Following hard on the heels of Philippe Jaroussky's recent disc of 'Forgotten Castrato Arias', comes this new disc from 'male soprano' Michael Maniaci. For his debut with the American label Telarc, Maniaci has chosen an all Mozart program of arias originally composed for soprano castrato. In addition to vocal selections from the operas Lucio Silla, Idomeneo, and La clemenza di Tito, the disc includes overtures to the latter two operas as well as Mozart's most famous motet, Exsultate, Jubilate.
I give Maniaci and his collaborators (most notably, conductor Martin Pearlman) credit for choosing music written specifically with a male singer in mind. With the meteoric rise in popularity of 'counter-tenors' over the last fifteen years, many of the most famous exponents have recorded repertoire originally composed for female singers (usually mezzo-sopranos) in addition to the more obvious castrato repertoire. Thus, the boundaries of the counter-tenor 'fach' have become fuzzy, with modern-day male falsettists and female mezzo-sopranos competing for roles and repertoire in an ever more crowded field.
As mentioned by Martin Pearlman in his liner note, Maniaci describes himself as a 'male-soprano' rather than a 'counter-tenor': His voice 'seems to sit most naturally in the soprano register… [it ascends] to a soprano high C, and [is] most comfortable in the two octave register from high C to middle C.' Maniaci claims that this range – at least on the high end – is about a sixth higher than that of many counter-tenors. Indeed, he illustrates his points quite effectively with the singing on this disc. Not only does he successfully reach to multiple high C's, but his range is also gratifyingly wide, encompassing well over two octaves and reaching down to approximately a third below middle C. This remarkable compass extends nearly an octave further than Jaroussky's. Regardless of the label he chooses for himself however, like all counter-tenors, Maniaci sings exclusively in falsetto – a technique that may offer a glimpse of the bygone castrato sound, but we will never know for sure.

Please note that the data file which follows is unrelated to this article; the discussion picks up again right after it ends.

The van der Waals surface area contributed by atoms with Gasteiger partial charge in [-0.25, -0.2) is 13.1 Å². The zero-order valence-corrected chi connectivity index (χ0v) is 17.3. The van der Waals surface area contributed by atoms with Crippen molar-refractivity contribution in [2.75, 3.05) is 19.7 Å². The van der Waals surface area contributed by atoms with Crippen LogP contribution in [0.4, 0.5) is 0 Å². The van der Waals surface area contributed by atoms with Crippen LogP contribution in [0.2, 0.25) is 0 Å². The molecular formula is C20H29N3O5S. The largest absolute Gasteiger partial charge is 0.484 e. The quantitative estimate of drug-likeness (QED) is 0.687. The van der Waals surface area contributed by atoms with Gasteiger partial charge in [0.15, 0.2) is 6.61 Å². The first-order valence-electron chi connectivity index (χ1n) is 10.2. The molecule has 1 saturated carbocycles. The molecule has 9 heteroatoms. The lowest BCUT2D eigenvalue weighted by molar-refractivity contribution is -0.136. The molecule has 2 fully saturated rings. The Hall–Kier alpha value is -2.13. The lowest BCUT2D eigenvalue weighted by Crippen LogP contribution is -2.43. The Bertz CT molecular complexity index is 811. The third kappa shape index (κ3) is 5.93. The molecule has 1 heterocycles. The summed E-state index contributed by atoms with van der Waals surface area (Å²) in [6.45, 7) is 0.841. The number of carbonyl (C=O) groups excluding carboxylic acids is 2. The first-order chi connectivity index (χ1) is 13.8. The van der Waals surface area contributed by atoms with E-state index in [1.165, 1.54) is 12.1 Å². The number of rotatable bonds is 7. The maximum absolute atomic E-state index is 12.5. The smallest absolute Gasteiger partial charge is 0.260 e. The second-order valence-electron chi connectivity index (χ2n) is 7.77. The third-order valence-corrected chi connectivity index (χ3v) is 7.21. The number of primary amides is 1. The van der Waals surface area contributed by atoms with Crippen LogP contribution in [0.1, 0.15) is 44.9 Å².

Singing in falsetto holds the same drawbacks for Maniaci as for all counter-tenors. There is a lack of power, due to the total absence of chest resonance, and also a persistent tendency to lose focus on the center of individual pitches. Thus, dynamic variations are restricted, and he is unable to produce a true forte without distorting the tone. In its upper reaches, his voice often has a beguiling beauty, but there can also be a 'hooty' quality that undermines the masculinity and strength of the characters he portrays. And finally, despite his obvious attention to the texts, with so much 'loft' in the sound, his words are often unintelligible. On the positive side, Maniaci offers excellent musicianship, with long-breathed phrasing and tasteful ornamentation. Additionally, he sings with consistently rounded tone, and a timbre that remains firm throughout his range – again, unlike some counter-tenors who tend to fade away in tone and volume at the high and low extremes. Maniaci's tone fades out only at the very bottom of his range (below middle C), making the listener long for the robust chest register a mezzo-soprano can offer. It is in matters of agility that Maniaci truly shines, offering a reliable trill and above average skill in coloratura over his entire range. Only in the most taxing passages – such as the climax of Sesto's 'Parto, parto, ma tu ben mio' – does he lose a bit of composure while striving to crank out the notes at lightning speed.
Even with Maniaci's strong technical skills and exceptional vocal range, it is difficult to make an argument for preference of this particular voice type over a fluent mezzo-soprano. His tone is appropriately androgynous, but there have been mezzo-sopranos who have achieved this same effect (Genaux, Podles, Mijanovic). Among counter-tenors, Maniaci certainly stands out for the technical reasons cited above, as well as for the cool beauty of his sound. It is also refreshing to hear a singer who is unafraid to test the limits of his voice and abilities. Certainly, the flair and excitement of his singing easily outshines Jaroussky's bland mellifluousness.
Martin Pearlman and the period-performance ensemble Boston Baroque provide adequate accompaniments without adding anything particularly special to the proceedings. The general lack of impression they make may be attributable to the recording quality, which places the orchestra well to the rear of the voice, giving the accompaniments a muted quality and suppressing much color and instrumental detail. The woodwinds fair best, with strong contributions to 'Parto, parto…' from the principal clarinet, and the oboes in Exsultate, Jubilate. For my own listening, I added a treble boost to bring some much-needed 'brightness' to the sound quality. Overall, despite the many caveats, I think this is an impressive debut for Maniaci, and will be quite interested to watch as his career develops.